The argument will hold with regard to any other persons of great merit and high station, and all those, to whom we are under great obligations. We may pay them all the respect we are able, with the abundance of good things with which God has blessed us.
And what our Lord delivers here upon this occasion will serve to justify the true interpretation of divers other texts. As Luke xiv. 14, 15. "Then said he to him that bad him, When thou makest a dinner, or a supper, call not thy friends, nor thy brethren, nor thy rich neighbours But when thou makest a feast, call the poor, the maimed, the lame, the blind; and thou shalt be blessed; for they cannot recompense thee: but thou shalt be recompensed at the resurrection of the just." Our Lord is not to be understood to forbid entertaining friends, and
brethren, and rich neighbours; but to teach, that we ought also to take care not to neglect and overlook the poor and necessitous, but to make a kind provision for them, and to shew tenderness to such as are in affliction. For men may live in the splendour of an exalted condition, provided they let the poor and indigent partake of their abundance. As our Lord says upon another occasion: "Give alms of such things as ye possess; and behold, all things are clean unto you," Luke xi. 41.
We may reasonably take it for granted, that the woman, who now indulged herself in a costly profusion upon Jesus, was also ready to other good works, and often bountiful to the poor.
Upon the whole, the Christian doctrine does not require a mean and sordid spirit: but enlargeth the mind, and teacheth that discreet moderation in all things, and those tender regards for the poor and indigent, which may leave room for some enlargements upon ourselves and others, on great and extraordinary occasions.*
4. What this woman now did in anointing the body of Jesus was very commendable.
If any should ask, what could there be commendable in such an action, I should answer: I wish myself able to display all its excellencies. Our Lord said, that "wherever the gospel should be preached, this also which she had done, should be told for a memorial of her." Which may satisfy us, that it deserves to be celebrated. Indeed, I think, the virtues, which were then in exercise in her mind, and which formed this action, were more fragrant, than her ointment, though that too was very precious, and "the odour of it filled all the house."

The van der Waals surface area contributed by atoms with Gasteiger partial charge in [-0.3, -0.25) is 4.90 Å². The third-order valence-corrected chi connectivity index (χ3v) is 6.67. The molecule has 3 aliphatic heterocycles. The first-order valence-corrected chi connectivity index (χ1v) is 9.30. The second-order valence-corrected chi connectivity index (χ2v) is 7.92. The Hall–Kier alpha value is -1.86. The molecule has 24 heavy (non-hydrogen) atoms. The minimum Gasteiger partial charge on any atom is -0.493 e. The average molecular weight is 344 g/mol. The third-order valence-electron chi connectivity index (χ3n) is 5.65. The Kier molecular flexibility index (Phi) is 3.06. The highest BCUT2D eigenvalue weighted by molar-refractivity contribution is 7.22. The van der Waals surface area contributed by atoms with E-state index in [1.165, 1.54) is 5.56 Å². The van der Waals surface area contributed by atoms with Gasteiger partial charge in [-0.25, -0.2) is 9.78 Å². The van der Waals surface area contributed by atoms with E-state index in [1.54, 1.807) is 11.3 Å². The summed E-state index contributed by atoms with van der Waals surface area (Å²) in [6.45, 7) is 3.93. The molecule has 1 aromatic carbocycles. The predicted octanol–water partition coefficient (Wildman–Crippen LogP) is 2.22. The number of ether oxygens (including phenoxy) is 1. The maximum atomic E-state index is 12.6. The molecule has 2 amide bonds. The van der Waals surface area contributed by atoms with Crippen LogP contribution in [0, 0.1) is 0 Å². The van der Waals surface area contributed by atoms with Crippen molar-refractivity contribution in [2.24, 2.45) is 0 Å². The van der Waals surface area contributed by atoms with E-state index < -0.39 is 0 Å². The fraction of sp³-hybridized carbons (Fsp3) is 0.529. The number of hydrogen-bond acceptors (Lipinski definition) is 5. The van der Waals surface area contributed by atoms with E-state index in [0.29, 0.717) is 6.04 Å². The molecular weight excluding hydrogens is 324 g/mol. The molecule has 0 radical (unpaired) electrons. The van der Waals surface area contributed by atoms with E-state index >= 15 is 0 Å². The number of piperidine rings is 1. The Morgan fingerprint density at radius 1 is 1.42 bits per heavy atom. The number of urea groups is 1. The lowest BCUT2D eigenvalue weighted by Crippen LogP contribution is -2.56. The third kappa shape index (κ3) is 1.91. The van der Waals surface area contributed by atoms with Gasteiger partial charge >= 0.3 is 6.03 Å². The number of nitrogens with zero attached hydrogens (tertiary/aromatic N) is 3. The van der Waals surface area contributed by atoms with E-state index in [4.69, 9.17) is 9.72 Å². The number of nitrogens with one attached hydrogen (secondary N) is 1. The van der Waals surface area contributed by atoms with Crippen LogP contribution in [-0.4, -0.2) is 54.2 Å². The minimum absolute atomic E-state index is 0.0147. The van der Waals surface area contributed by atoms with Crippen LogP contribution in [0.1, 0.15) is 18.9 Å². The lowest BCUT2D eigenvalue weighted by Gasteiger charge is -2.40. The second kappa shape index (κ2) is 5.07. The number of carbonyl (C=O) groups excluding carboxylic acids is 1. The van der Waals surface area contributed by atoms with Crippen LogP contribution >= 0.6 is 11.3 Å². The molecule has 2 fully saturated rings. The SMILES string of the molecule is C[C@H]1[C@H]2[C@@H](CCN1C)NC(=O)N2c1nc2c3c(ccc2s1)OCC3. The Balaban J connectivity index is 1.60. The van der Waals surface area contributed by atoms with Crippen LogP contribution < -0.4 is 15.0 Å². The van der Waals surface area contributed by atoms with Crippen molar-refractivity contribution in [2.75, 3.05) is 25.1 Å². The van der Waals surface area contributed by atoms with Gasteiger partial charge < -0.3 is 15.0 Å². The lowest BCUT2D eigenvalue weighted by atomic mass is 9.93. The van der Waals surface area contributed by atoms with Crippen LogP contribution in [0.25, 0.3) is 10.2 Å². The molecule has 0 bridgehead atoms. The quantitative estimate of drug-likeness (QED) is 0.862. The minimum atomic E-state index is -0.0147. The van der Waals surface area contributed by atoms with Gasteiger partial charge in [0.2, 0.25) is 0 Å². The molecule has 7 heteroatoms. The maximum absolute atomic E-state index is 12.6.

The ointment, made use of by her, was reckoned very valuable by those who were present, and the expense extraordinary. I suppose it was so, and far exceeding what she usually expended on herself, or friends, at other times. But then the greater respect does she appear to have had for Jesus. If the woman spoken of by the first two evangelists, be the same with her, of whom St. John writes, (as is very likely) she was Mary sister of Lazarus. And we can form a tolerable notion of the circumstances of his family. He is never called a pharisee, a title seldom given to any but men of substance, and credit in the world. And when he died, and was buried, though extremely dear to his sisters, his funeral was very frugal. When our Lord came to his grave, which "was a cave, and a stone lay upon it, he said: Take ye away the stone. Martha, the sister of him, who was dead, saith unto him: Lord, by this time he stinketh. For he has been dead four days," John xi. 38, 39. His body therefore had not been embalmed, nor laid in sweet spices. There can be no reason to think then that this family were people in opulent circumstances, but rather of a middle rank only, and private condition.
Mary however had a vessel of rich ointment. Whether it was a treasure that had been long in the family, or whether she had procured it lately for this purpose, we need not say, and cannot determine. But being possessed of a box or vase of ointment, of the richest sort, she thought, she could never bestow it upon a more worthy object. Possibly, she was under apprehensions, from what she had heard him say of his departure out of this world, that it was expedient to lay hold of the present opportunity, lest another should not offer for shewing respect to so great a person.
She had a pure, sincere, ardent love and esteem for the Lord Jesus. Her mind was filled with gratitude for benefits conferred by him on herself, or her relations and friends, some temporal, some spiritual, and upon these she set the greatest value. She considered him as the Saviour of the world, and the greatest benefactor to her, and those beloved by her, that ever she had hitherto known, or should know in time to come.
All this will be readily apprehended to be true of so pious a woman as Mary, who by the gracious and wonderful interposition of the Lord Jesus had received her dear brother alive after he had been dead four days.
Her esteem for Jesus was judicious, and determined, well grounded, and unalterable. She was persuaded he was the Christ, the chosen of God. She knew it from the prophets, from his own most excellent words, and from his mighty works. And his conduct had been admirable, lovely and engaging, beyond expression. She believed he had the words of eternal life and she would never cease to esteem him, and trust in him, whatever change there should be in his outward circumstances; or however basely and despitefully some others might think fit to treat him.
• If this sermon be too long to be read at once, here may be a good pause.